Determination of Benzo[a]pyrene in Traditional, Industrial and Semi- industrial Breads Using a Modified QuEChERS Extraction, Dispersive SPE and GC-MS and Estimation of its Dietary Intake


avatar Samira Eslamizad a , avatar Farzad Kobarfard b , c , avatar Katayon Javidnia d , avatar Ramezan Sadeghi e , f , avatar Mitra Bayat c , avatar Sara Shahanipour d , avatar Najmeh Khalighian d , avatar Hassan Yazdanpanah a , f , *

Food Safety Research Center, Shahid Beheshti University of Medical Sciences, Tehran, Iran.
Department of Medicinal Chemistry, School of Pharmacy, Shahid Beheshti University of Medical Sciences, Tehran, Iran.
Phytochemistry Research Center, Shahid Beheshti University of Medical Sciences, Tehran, Iran.
Medicinal and Natural Products Chemistry Research Centre, Shiraz University of Medical Sciences, Shiraz, Iran.
Department of Environmental Health Engineering, School of Health, Shahrekord University of Medical Sciences, Shahrekord, Iran.
Department of Toxicology and Pharmacology, School of Pharmacy, Shahid Beheshti University of Medical Sciences, Tehran, Iran.

how to cite: Eslamizad S, Kobarfard F, Javidnia K, Sadeghi R, Bayat M, et al. Determination of Benzo[a]pyrene in Traditional, Industrial and Semi- industrial Breads Using a Modified QuEChERS Extraction, Dispersive SPE and GC-MS and Estimation of its Dietary Intake. Iran J Pharm Res. 2016;15(Suppl):e125074.


A fast and simple modified QuEChERS extraction method was developed for determination of Benzo[a]pyrene (BaP) in 137 traditional (Sangak), semi-industrial (Sangak) and industrial bread samples using spiked calibration curves by GC/MS. Sample preparation includes extraction of BaP into acetone followed by cleanup with dispersive solid phase extraction. The limit of detection and limit of quantification were 0.3 ng/g and 0.5 ng/g, respectively. The values for recoveries and RSD were calculated as 110.5-119.85% and <11.6% respectively. Average concentration of BaP in Sangak bread samples of Shiraz and Tehran was 0.59 and 0.60 ng/g, respectively. 35.5% of samples of breads collected in Tehran were contaminated with BaP at the amount higher than maximum levels regulated in processed cereal-based foods and baby foods by European Commission (1 ng/g). Seventeen percent of samples of breads collected in Shiraz were contaminated with BaP which 13 % of total samples were >1 ng/g. BaP content in all industrial samples was lower than LOQ.
Assuming the consumption of bread in Tehran and Shiraz is limited to these kinds of breads, the daily intake of BaP in Tehran and Shiraz population through bread consumption was estimated to be 170.6 and 168.7 ng/day, respectively. This is the first report concerning contamination of bread samples with BaP in Iran.


Benzo[a]pyrene (BaP) is a polycyclic aromatic hydrocarbon (PAH) that is a byproduct of incomplete combustion or pyrolysis (burning) of organic substance such as cigarettes, gasoline, wood, waste or food, during industrial processes and other human activities (1, 2). BaP is also found in ambient (outdoor) air, indoor air, and in some water sources (3). International Agency for Research on Cancer (IARC) reported that BaP is carcinogenic to humans (Group 1) (4).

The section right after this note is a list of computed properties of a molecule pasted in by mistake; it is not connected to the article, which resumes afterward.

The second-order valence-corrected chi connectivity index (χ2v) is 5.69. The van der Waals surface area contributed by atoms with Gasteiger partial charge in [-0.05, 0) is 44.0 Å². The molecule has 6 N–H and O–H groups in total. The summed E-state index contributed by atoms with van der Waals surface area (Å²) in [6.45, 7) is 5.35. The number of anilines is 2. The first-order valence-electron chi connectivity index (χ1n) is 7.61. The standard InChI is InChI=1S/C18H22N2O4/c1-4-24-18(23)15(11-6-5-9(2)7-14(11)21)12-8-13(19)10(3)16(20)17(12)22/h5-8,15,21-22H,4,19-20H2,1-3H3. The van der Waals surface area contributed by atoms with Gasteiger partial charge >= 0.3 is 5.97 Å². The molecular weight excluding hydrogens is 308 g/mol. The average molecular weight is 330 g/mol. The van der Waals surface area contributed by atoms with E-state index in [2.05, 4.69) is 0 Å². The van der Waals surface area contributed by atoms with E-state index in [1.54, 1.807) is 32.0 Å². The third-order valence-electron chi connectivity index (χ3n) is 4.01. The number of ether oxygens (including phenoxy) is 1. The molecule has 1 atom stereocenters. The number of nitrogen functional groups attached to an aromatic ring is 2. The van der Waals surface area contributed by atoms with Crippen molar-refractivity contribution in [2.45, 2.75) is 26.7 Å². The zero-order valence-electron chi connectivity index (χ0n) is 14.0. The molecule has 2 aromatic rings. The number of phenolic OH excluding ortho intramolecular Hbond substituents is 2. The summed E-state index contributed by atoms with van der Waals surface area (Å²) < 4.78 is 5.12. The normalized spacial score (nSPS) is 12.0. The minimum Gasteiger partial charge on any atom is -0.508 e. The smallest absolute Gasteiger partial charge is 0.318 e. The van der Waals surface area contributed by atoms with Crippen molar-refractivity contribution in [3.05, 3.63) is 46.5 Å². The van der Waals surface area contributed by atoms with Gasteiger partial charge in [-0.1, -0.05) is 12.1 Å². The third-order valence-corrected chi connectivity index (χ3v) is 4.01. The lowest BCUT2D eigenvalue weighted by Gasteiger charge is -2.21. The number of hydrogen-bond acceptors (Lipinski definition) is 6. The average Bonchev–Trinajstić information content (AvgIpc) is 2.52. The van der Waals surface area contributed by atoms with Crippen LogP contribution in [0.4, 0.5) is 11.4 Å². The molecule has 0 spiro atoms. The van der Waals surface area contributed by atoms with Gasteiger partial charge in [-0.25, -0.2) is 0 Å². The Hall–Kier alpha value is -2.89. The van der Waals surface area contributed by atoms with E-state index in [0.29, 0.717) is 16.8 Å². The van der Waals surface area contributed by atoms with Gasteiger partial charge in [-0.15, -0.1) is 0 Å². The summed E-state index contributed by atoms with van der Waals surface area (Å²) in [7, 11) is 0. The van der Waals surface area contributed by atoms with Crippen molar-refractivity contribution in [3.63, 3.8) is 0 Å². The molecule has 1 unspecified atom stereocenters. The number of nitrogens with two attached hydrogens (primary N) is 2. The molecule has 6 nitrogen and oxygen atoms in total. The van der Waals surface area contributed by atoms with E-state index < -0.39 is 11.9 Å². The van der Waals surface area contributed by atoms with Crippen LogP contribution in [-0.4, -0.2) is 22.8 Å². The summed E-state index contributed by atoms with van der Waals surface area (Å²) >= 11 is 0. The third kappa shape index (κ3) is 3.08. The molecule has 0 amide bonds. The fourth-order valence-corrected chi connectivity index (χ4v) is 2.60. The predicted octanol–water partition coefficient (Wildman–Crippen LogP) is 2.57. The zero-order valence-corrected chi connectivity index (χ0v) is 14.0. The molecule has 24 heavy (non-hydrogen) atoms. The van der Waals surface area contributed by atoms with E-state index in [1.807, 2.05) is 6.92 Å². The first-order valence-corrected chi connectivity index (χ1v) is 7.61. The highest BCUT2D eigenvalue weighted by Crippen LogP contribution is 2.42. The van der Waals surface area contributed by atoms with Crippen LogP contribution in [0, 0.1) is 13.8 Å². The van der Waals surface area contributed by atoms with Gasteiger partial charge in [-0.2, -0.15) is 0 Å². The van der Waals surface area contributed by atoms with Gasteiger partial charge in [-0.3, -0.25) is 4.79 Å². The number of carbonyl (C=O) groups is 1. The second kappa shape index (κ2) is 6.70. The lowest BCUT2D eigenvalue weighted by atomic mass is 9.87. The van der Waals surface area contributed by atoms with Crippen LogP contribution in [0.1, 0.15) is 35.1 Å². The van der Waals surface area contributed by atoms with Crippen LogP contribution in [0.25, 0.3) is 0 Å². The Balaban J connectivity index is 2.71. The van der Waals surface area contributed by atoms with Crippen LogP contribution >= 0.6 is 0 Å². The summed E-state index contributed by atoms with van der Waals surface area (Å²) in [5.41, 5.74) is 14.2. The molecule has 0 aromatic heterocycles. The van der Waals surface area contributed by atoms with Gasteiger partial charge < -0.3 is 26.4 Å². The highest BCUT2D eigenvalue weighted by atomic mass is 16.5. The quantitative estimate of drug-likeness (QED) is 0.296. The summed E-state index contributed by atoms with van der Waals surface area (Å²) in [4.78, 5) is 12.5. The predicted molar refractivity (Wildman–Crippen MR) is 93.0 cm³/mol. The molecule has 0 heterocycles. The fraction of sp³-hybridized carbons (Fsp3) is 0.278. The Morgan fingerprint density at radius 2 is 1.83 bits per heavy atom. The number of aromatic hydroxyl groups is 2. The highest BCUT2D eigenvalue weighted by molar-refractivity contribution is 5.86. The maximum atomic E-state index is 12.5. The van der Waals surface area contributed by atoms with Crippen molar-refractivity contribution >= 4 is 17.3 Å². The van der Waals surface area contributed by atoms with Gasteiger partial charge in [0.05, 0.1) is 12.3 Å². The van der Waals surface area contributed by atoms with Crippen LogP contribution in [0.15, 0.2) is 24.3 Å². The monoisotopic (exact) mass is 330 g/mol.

Toxicological studies on individual PAHs in animals, chiefly on BaP, have revealed various toxicological effects, such as hematological effects, immunotoxicity, and reproductive and developmental toxicity (1). BaP is metabolized in humans and animals to form a number of metabolites that may elicit toxicity. BaP and BaP metabolites can bind to DNA forming a structure called BaP-DNA adducts. The formation of BaP-DNA adducts can interfere with or alter DNA replication (formation of DNA copies during cell division), and may be related with an increased risk of several forms of cancer (2). SCF (Scientific Committee on Food) has concluded that, according to toxicological information, BaP is a suitable marker of the occurrence of the carcinogenic PAHs in food and their health effects (5).

On the basis of the studies on PAHs exposure, in the non-tobacco-smoking and non-occupationally exposed population, the main source of human exposure to PAHs is food, and cereals constitute one of the major contributing sources (6-11).

In food, PAHs are produced during thermal food processing or certain home cooking practices such as smoking, barbecuing, roasting, grilling, drying, baking and frying (7).

Bread is a very important food in human nourishment. It is a good source of energy, contains vitamins, proteins, lipids and minerals, which are essential in human diet (12). Kazerouni (13) reported that bread and other cereal products (29%) followed by grilled/barbecued meat (21%) contributed most to the total daily intake of BaP in USA. Also in China it was declared that three main sources of dietary PAHs were vegetables, wheat flour and fruits, the sum of which contributes 75.95% of PAHs in dietary food (14).

In Iran, there are three types of bread available in the market including traditional, industrial and semi-industrial bread. Bread’s contamination by PAHs can be dependent on both the contamination of raw materials, primarily flour, and the baking process. An important issue is also the temperature of thermal treatment and its influence on bread’s contamination level (7).

BaP is the only PAHs with enough toxicological evidence to allow the setting of a guideline (15). According to existing regulations by European Commission (16), the content of BaP in some foods and baby foods should not exceed 1 ppb (17). In Iran, National Standard Organization is setting maximum limit for PAH in foods.